A miner running such an attack however runs the risk that despite many nodes not noticing the creation of money, other players will. He runs the risk that the betrayal of the network rules is picked up by humans instead of nodes. If this happens quickly enough, the operators of nodes, especially of economically relevant ones at exchanges will manually override and ignore this block. All it takes for this is one input in the bitcoin core node terminal. All preparations for such a step are taken. This would subsequently lead to a split in the blockchain, where nodes with observant operators follow a different chain than those nodes that do not. However, there is still a risk that the attacker can get his unjustly gained coins to an exchange, sell them there and withdraw the proceeds in fiat or a different cryptocurrency before the exchange notices the split and freezes operation. Given the mentioned efficiency and careful observation of certain individuals, the risk of such an attack, especially in economically damaging amounts, is very low.

It all comes down to two things. Firstly, what does the attack cost the attacker and secondly, how fast is the network likely to notice the anomaly and work around the culprit before he can take his profit.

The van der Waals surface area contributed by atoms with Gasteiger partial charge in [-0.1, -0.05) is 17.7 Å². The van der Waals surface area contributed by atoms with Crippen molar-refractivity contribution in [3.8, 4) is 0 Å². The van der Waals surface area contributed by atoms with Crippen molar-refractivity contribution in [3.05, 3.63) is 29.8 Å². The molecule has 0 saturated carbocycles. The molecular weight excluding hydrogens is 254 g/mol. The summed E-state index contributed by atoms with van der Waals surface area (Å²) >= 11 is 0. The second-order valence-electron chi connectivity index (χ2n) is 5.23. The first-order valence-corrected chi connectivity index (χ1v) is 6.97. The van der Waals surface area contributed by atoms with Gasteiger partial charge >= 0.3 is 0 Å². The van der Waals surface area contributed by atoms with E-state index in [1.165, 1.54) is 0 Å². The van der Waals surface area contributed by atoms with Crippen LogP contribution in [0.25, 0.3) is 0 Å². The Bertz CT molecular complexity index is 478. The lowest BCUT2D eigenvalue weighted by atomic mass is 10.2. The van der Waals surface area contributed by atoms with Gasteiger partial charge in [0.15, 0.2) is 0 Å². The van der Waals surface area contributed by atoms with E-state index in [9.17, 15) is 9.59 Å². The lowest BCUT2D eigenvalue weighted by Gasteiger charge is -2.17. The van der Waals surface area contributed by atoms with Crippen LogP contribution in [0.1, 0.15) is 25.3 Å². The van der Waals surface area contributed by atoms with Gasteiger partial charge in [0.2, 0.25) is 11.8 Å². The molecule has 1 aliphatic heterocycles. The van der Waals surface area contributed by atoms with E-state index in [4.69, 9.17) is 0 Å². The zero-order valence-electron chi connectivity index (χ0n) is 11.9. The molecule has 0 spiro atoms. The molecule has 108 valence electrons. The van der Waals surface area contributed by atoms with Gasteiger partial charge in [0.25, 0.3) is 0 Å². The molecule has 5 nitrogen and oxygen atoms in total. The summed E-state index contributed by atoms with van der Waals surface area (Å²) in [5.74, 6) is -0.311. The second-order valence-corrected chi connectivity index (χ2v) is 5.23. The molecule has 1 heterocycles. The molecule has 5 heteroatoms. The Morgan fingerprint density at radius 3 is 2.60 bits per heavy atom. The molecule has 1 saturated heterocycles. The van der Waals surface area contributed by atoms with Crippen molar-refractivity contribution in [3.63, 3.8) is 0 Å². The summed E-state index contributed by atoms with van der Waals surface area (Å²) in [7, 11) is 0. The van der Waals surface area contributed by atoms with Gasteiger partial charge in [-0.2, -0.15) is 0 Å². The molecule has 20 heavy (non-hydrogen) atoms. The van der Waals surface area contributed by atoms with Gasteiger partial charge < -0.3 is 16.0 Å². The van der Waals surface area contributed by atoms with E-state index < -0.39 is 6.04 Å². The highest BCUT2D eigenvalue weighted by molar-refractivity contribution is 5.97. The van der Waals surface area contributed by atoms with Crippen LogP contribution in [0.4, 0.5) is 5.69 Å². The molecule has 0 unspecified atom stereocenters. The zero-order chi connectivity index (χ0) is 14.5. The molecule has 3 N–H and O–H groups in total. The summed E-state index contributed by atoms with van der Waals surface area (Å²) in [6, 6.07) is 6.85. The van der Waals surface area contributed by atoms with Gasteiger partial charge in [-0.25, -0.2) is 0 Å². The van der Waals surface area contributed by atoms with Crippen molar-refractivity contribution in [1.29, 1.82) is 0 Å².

Since the attacker has to be a miner and put his inflating transaction into a block which would otherwise have been valid, he is losing out on the reward for the block, yet still has to cover the production cost of that block. If the attack is unsuccessful, he just lost 12.5 BTC (plus fees), or at current rates roughly CHF 80k. This represents his investment.

To the second point, for the likelihood of discovery, that very much depends on the level of automation. Above, I only mentioned the manual, human means of discovery, but this is certainly not all. Projects like Statoshi or Bitcoin Optech continually monitor all possible network parameters. Fork monitors run different node software to determine any deviations. Developers do that to notice deviations between their software to bitcoin core and actually any bitcoin node will notify its operator if it determines that it is running on a minority chain, i.e. if there is a chain that is at least six blocks longer, but the node determines that chain to be invalid.